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AG Sessions Just Stood Up For Cops By Reversing Obama Policy of Federal Micromanaging of Local Police

For claiming to be a Constitutional professor and others claiming him to be a Constitutional scholar, Barack Obama didn’t really understand the whole federalism thing.  If you study the Constitution one of the first things you learn is that the federal government was given specific enumerated (that means a numbered list for those of you who claim to be a liberal) powers of things it can do, and everything outside of that is controlled by the states.  Obama apparently skipped that part in school, and also the 10th Amendment, because he did all kinds of things that encroached on the sovereignty of states, which violated the 10th Amendment.

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That means, there’s a whole lot of bad policies that have to be rolled back.

H/T US Herald

Despite facing an onslaught of accusations of perjury and even demands for his resignation from Congressional Democrats intent on driving him from office, Attorney General Jeff Sessions is hard at work heading up the Department of Justice and overseeing a return to common sense law enforcement.

And while some organizations funded by the Left will not be happy with the new policies of the Sessions DOJ, minorities will begin feeling the benefit almost immediately.

While speaking at a meeting of the attorneys general of the states, the AG said that the department would be “pulling back” on the type of federal micromanaging of local police departments that hindered their ability to “do their jobs.”

“Rather than dictating to local police how to do their jobs, or spending scarce federal resources to sue them in court, we should use our money, research, and expertise to help them figure out what is happening and determine the best ways to fight crime,” said Sessions.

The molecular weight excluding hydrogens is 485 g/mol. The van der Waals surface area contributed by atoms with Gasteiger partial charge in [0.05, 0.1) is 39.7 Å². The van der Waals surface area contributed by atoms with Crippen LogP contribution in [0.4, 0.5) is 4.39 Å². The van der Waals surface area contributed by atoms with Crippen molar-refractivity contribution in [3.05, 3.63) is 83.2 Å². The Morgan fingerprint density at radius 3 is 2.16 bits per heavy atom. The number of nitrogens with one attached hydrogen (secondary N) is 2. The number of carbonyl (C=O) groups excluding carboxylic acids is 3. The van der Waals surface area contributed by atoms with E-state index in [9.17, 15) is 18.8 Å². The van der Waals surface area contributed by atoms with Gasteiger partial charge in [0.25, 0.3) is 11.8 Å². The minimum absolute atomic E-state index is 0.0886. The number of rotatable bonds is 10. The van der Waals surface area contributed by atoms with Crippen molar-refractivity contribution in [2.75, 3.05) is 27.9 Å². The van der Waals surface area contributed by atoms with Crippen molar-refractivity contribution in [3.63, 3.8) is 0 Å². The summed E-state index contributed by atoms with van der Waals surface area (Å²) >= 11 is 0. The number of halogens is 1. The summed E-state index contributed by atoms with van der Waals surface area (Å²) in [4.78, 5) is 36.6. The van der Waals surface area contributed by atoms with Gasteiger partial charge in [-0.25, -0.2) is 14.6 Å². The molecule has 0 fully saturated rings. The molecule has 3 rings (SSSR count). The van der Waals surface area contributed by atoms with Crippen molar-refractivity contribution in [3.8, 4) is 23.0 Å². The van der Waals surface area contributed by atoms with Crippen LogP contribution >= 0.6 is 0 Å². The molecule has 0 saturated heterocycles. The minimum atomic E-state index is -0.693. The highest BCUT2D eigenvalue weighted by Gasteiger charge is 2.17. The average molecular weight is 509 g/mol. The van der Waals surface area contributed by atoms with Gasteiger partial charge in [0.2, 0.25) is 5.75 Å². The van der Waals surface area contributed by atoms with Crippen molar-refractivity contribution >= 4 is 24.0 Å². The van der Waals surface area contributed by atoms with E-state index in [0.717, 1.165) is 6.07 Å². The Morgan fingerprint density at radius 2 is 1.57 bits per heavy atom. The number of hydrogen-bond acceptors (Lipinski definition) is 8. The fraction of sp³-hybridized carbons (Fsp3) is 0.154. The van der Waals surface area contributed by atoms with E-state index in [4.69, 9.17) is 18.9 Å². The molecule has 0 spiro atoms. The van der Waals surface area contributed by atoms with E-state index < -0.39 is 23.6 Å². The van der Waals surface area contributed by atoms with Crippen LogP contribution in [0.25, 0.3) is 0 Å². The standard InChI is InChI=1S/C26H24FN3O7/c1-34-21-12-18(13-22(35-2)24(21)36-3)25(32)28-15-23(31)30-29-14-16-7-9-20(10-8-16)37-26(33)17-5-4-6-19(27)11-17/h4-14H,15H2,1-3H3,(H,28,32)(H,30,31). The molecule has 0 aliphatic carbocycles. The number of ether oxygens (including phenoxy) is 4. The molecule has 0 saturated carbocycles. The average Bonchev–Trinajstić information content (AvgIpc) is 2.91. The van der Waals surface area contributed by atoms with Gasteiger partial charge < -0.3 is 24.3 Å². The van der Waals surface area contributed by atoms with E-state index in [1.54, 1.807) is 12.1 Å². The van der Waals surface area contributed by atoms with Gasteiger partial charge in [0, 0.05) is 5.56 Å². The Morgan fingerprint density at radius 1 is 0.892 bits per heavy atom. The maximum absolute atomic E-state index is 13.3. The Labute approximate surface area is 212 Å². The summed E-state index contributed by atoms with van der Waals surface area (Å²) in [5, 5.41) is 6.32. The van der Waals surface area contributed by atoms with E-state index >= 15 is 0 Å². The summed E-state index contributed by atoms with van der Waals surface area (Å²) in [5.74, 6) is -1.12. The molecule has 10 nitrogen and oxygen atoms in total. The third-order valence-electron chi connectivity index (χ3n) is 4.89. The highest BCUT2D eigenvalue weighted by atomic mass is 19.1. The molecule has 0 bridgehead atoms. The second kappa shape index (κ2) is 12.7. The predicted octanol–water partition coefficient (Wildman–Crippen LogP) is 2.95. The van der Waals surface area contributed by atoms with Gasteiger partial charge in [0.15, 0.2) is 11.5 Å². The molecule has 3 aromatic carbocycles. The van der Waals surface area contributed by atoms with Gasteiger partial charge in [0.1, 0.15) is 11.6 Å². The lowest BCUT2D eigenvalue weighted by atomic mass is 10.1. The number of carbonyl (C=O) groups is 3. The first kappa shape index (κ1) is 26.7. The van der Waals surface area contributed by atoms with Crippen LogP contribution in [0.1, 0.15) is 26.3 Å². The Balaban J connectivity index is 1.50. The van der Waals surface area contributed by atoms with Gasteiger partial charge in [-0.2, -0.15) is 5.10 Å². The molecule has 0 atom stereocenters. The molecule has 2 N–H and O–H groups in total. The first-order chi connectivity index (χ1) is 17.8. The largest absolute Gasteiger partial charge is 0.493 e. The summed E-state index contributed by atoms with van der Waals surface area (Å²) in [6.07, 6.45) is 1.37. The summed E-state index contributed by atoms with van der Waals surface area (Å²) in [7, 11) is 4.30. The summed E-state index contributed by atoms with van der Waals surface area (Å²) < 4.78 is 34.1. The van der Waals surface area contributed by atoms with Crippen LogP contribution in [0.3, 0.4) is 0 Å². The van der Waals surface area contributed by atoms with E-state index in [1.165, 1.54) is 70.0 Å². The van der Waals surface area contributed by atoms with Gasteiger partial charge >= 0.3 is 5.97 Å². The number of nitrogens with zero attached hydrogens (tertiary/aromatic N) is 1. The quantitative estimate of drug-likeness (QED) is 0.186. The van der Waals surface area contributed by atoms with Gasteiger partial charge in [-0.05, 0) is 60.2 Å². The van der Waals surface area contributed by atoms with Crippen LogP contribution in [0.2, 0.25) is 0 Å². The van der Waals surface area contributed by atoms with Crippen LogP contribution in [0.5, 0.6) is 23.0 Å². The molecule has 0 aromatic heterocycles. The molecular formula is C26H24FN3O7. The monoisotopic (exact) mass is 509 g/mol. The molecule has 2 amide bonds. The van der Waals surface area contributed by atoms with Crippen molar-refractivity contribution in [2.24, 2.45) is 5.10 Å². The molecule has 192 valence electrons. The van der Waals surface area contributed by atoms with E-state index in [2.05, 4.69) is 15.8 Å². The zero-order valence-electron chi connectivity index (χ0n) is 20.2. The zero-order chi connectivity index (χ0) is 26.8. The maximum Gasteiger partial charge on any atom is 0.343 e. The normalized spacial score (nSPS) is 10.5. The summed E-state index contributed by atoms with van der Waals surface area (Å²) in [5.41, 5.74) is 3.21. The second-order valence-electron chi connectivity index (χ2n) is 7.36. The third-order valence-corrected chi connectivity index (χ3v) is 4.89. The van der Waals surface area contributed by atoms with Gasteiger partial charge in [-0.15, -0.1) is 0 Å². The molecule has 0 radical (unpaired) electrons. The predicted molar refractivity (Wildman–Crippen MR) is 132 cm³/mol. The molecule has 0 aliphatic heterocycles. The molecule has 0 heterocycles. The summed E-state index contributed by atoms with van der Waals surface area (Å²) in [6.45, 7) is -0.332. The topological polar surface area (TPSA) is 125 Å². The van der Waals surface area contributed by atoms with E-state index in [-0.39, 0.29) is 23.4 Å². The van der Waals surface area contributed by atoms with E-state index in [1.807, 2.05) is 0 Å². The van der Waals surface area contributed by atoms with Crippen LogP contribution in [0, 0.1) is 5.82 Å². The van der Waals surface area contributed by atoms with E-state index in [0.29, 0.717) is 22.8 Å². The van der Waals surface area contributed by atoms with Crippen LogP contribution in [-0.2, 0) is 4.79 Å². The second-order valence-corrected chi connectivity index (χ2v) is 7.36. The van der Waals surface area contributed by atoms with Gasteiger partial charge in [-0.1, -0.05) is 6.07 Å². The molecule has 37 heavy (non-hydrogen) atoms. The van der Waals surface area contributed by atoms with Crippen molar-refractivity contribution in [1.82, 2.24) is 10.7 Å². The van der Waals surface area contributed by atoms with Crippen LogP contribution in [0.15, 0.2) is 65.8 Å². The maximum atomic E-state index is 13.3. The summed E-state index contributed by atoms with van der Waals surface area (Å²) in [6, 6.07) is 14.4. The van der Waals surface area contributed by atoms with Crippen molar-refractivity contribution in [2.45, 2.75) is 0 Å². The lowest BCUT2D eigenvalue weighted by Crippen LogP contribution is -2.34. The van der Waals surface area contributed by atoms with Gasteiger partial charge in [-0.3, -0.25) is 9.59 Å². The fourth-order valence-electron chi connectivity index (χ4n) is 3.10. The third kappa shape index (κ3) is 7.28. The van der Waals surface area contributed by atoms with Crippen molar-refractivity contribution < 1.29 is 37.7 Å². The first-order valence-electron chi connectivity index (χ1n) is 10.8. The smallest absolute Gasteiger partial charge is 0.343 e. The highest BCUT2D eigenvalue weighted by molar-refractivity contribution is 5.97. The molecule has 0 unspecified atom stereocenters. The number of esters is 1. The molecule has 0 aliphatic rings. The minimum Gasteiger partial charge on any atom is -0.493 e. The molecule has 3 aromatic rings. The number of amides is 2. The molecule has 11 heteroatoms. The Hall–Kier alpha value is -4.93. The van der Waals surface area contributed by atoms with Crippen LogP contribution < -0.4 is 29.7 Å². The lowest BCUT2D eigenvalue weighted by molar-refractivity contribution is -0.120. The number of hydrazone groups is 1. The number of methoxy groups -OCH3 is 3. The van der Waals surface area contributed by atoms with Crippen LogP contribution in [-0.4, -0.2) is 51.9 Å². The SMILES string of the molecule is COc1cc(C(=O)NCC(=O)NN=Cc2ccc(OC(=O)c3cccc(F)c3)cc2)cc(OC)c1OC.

The Attorney General did not specifically identify the Black Lives Matter movement by name, he was clear that he believes amateur videos shot during the commission of crimes are making it more difficult for law enforcement officers to carry out their mission.

“In this age of viral videos and targeted killings of police, many of our men and women in law enforcement are becoming more cautious,” he said.

Videos purporting to show police violence against suspects and even showing crime scenes after the fact have skewed evidence and served not only to inflame local sentiment resulting in riots but triggered lengthy and expensive federal investigations during the Obama years.

Investigations into the 2014 shooting death of Michael Brown in Ferguson, Missouri exonerated officer Darren Wilson, but only after weeks of rioting including arson, looting and vandalism gripped the community.

The claim that Brown had been in a position of surrender prior to Wilson firing was also disproved, but the narrative of “Hands up, don’t shoot,” had been taken up by the Black Lives Matter movement, even recreated in the well of the House of Representatives and adopted by news anchors as “proof” of police antipathy against blacks.

As a result, then-president Barack Obama named a commission to make recommendations for broad police reform relating specifically to police abuse of minorities.

Similar Obama-era moves, such as ending the “stop and frisk” and “broken windows” policies in urban areas such as New York City and Chicago, along with the adoption of massive paperwork requirements for police following each “contact” have made cops reluctant to go into the very areas – such as the south side of Chicago where gang violence has driven the homicide rate to all-time highs – where the minority population needs police intervention the most.

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